ATV 5 – Georges Lemaître. 1 Week until undocking

It’s just 1 week until the 5th and final Automated Transfer Vehicle built by Airbus Defence and Space, undocks from the ISS.

ATV 5, named Georges Lemaître, provided the ISS with a rare de-boost last week, bring the orbit down by approximately 1km.

A lower orbit slightly increases the (already tiny) drag exerted by the wisps of atmosphere on the ISS and, therefore, also increases the decay of the ISS orbit. This allows the visiting vehicles (Progress, SpaceX, Cygnus, &etc.) to bring up a heavier load.

It is the first time that an ATV has been used to decrease the altitude; usually, on the contrary, ATV propulsive support is used to lift the orbit due to the regular decay (around 1 or 2 km per month). To allow this manoeuvre, the ISS has been turned 180 degrees so that the ATV, docked to the rear, is in front of the other modules with its thrusters directed opposite to the Station’s velocity vector.

(EDIT: ATV-1 did conduct a similar ‘retro’ burn in 2008, as part of a debris avoidance manoeuvre)

ATV 5 will undock carrying solid and liquid waste from the ISS, and burn up in the atmosphere two weeks later.


And don’t forget, the ATV platform is the basis for the new Service Module on NASA’s Orion Spacecraft!


Crash Course in Astronomy

I’m a big fan of Phil Plait. I follow his Bad Astronomy blog here, and his debunking of Moon landing hoax theories are second to none.

He has just released episode one of his new on-line video series, Crash Course Astronomy.

Phil says “I’m not gonna lie to you: I’m pretty happy about this. It was a lot of fun to write, and a lot of fun to film it. I hope y’all like it.”

So here you go, episode 1! Enjoy!

Astro Pi needs you!

Blog followers, help me get the word out about Astro Pi!

Sign up for the mailing list at the official website here, follow Astro Pi on Twitter, and check out the Facebook page!

Tell your friends, teachers, students and parents about the competition to write code to fly in space!

Testing Astro Pi to fly on the ISS will start soon, follow it’s progress on-line!


Go Falcon 9 and Dragon!

Today, SpaceX launched a Falcon 9 rocket carrying a Dragon supply capsule to the ISS.

Replay of launch below.

(Skip forward to 15 minutes for the launch, and 32 minutes for the deployment of the solar panels and a spectacular sunrise)

During this flight, SpaceX will attempt the precision landing of a Falcon 9 first stage for the first time, on a custom-built ocean platform known as the autonomous spaceport drone ship. While SpaceX has already demonstrated two successful soft water landings, executing a precision landing on an unanchored ocean platform is significantly more challenging.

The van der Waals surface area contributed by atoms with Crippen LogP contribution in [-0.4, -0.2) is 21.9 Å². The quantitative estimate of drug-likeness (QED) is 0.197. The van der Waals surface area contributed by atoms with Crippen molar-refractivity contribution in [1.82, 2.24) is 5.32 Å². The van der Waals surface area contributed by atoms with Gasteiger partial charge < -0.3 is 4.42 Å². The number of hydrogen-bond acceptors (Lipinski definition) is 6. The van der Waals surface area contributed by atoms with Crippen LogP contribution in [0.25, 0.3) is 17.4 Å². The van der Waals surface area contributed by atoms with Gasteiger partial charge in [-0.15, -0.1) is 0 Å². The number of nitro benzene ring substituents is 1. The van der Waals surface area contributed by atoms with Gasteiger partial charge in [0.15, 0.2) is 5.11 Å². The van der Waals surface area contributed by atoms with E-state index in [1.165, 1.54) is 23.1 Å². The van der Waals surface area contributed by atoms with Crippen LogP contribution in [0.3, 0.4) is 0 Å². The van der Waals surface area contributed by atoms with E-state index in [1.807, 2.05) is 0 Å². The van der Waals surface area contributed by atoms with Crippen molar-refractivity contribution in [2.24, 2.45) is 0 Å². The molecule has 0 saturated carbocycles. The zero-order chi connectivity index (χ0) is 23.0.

The odds of success are not great—perhaps 50% at best. However this test represents the first in a series of similar tests that will ultimately deliver a fully reusable Falcon 9 first stage.

Early reports are that it made it down, but a landed hard.

Still an impressive show.

Well done!

London Classic Car Show 2015

I have just got back from the London Classic Car Show.

What’s that got to do with space?

Well, James May has an exhibition of cars that changed the world, one of which is Airbus Defence and Space’ prototype Mars rover, Bruno.

This evening he was there to unveil the exhibit, and I was kindly invited to attend.

I managed to have a chat with James about the Raspberry Pi and the Astro Pi project. He told me he has a Raspberry Pi at home, and he asked me a few start up technical questions, which now, I hope, means he will actually use it!

I also managed to talk to F1 car designer Adrian Newey, TV presenter Jake Humprey and former F1 driver David Coulthard!

They all signed an Astro Pi mini poster!



Merry Christmas – From me and the crew of Apollo 8

December 21st 1968, Apollo 8 launched from Florida carrying the first humans to leave Earth and head for the Moon.

Only the third launch of the Saturn V rocket, and the first manned, the mission was not to land, but to orbit the moon, testing the spacecraft, the navigation, mission control, and the astronauts on board.

Astronauts, Commander Frank Borman, Command Module Pilot James Lovell, and Lunar Module Pilot William Anders became the first humans to directly see the far side of the moon.

On Christmas Eve they read the fist 10 verses from the Book of Genesis from lunar orbit.

They also took the famous “earth rise” photo, shown blow in the correct orientation.



Merry Christmas, to all of you on the good Earth.